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Chris Power
Chris Power

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Re-writing DRAFTs Ember app in React

Using React best practices and tools, I helped re-write DRAFT's web application within 9 months. Here is the overview of how that was accomplished.

The Client

DRAFT is a daily fantasy sports company that prides themselves
on unique and fun DFS sports games and formats. They have multiple betting games for sports ranging from Football to Golf. In 2017 they were acquired
by Paddy Power Betfair, and have been operating as DRAFT (by Fanduel) since 2018. DRAFT mostly focuses on their iOS and Android mobile apps, but they also have a very extensive Web Application that compliments the mobile apps, originally built in Ember.

The problem

In early 2018 due to the lack of interest in the engineering team, and a lack of available talent, and a new investment from PPB, DRAFT began the process of re-writing their Ember app in React. DRAFT has a robust Ruby on Rails API that serves the mobile applications,
and the web application; however, adoption of new API calls was dwindling due to the lack of Ember work the team was putting out. The
front-end client (the Ember web application) was missing out on new functionality and new game formats.

The solution

Browntree Labs was originally hired to work on the Ruby on Rails API in anticipation of the upcoming football season. After 3 months on the API team;
however, it became clear that the new React team needed help pushing the re-write project over the finish line. In a very short amount of time,
yours truly was working on a very large and complicated React application, implementing features as quickly as possible. the team and I used a few main
concepts to build features quickly and maintain great code:

  • React
  • Atomic Directory Structure
  • Redux for State Management


React is an amazing javascript component library written by facebook. React makes it very easy to write
reusable components for your project.

DRAFT has a lot of re-use in their web application. Imagine the concept of a
'player card'. A 'Player' could be a professional athlete who plays in the NHL,
the NBA, the MLB, or the PGA. In the re-write, we created the concept of a
'player card' that encapsulates all of these scenarios, and we were able to
share it throughout the whole application. By creating solid components in React
and re-using them in different places, we quickly implemented many features of
the previous web application.

Atomic Structure

For this project, the team and I used the Atomic Design

to structure the application. If you're unfamiliar with this pattern, it looks
something like this:

atoms - molecules - organisms - templates -> pages

The Atomic Structure pattern works very well when applied to a React Project. In
React, you create everything in terms of components. And with an Atomic
Structure, you can think of differently sized components fitting neatly into the
various parts of the structure.

Player Card

The player card -- an organism

Imagine our Player Card from above. There are actually many parts to this
component. We have some components that span multiple levels of our Atomic
Structure in our Player Card alone! We have a player avatar, that stems from an
avatar atom component. We have a table for stats, that comes from a
statList molecule component. And we put everything together in the
playerCard which happens to be an organism component -- a component that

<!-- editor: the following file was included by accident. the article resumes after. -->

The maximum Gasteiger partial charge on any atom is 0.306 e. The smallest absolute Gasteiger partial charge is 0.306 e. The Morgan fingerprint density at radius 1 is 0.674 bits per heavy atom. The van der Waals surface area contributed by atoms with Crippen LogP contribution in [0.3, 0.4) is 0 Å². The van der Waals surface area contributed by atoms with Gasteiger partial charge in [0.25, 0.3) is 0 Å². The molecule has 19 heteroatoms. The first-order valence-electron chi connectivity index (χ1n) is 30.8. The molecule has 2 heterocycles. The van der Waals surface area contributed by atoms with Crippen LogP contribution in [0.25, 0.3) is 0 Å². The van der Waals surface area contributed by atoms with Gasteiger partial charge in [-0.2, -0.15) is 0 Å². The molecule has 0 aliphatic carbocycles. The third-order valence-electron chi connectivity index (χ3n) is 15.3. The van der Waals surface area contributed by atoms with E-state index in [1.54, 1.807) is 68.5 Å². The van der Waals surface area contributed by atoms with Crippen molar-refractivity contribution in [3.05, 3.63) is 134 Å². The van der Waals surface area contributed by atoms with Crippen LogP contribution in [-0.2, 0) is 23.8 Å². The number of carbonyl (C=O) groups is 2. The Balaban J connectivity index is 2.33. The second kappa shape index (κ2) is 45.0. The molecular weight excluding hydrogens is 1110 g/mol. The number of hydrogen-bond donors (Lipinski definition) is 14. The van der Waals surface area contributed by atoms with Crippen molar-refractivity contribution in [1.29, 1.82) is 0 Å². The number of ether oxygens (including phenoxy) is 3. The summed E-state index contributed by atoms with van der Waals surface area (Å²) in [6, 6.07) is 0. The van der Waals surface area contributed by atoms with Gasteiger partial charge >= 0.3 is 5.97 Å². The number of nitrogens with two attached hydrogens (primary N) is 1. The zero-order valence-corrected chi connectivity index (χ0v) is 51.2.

combines molecules and atoms to form a more complex piece of UI.

Player List

the player list -- a template

The playerCard component may be grouped up into a list of players. This list
could be considered a template. And you can combine these templates together
to form a page. In our image above, we can see the Page that displays the
winnings and scores from past contests in DRAFT.

Results Page

the results page -- a page

Using a set structure helped us come up with UI components very quickly, as we
had a good mental picture of how things should fit together through code. We
also were able to quickly re-use large pieces of functionality, because we split
up our code in neatly packaged components, like organisms and templates.

Redux for State Management

Redux is an amazing tool for managing state throughout a Javascript application. Taken from the Redux

Redux is a predictable state container for JavaScript apps. It helps you write
applications that behave consistently, run in different environments (client, server, and native), and
are easy to test. On top of that, it provides a great developer experience, such as live code editing combined with a time traveling debugger

Redux works really nicely with React with the React-Redux package.

Within the DRAFT application, we wanted to maintain the concept of a page needing a specific set of data. This differs from
some other javascript frameworks that use the MVC model -- which says a model holds data. We used reducers -- a core concept of redux --
to slice our data into relevant chunks to use in a given page on the application. Using data this way allowed us to easily manage
a complex set of data through solid reducer design and re-use.

A quick example would be the Results page shown above. When we make a request from the API, we get a whole bunch of data. Most of this
data is not necessary for the Results page; however, we can use Redux's reducers to slice the data to only the relevant
pieces we need. Slicing the data is a great way to keep each page lean.

In Conclusion

React is an amazing library, and when you couple it with the right tools and concepts, you can very quickly create very complicated
applications. We (the front-end team at DRAFT and I) used a few principles and concepts to very quickly re-create a whole
complex web application in React with a very tight deadline.

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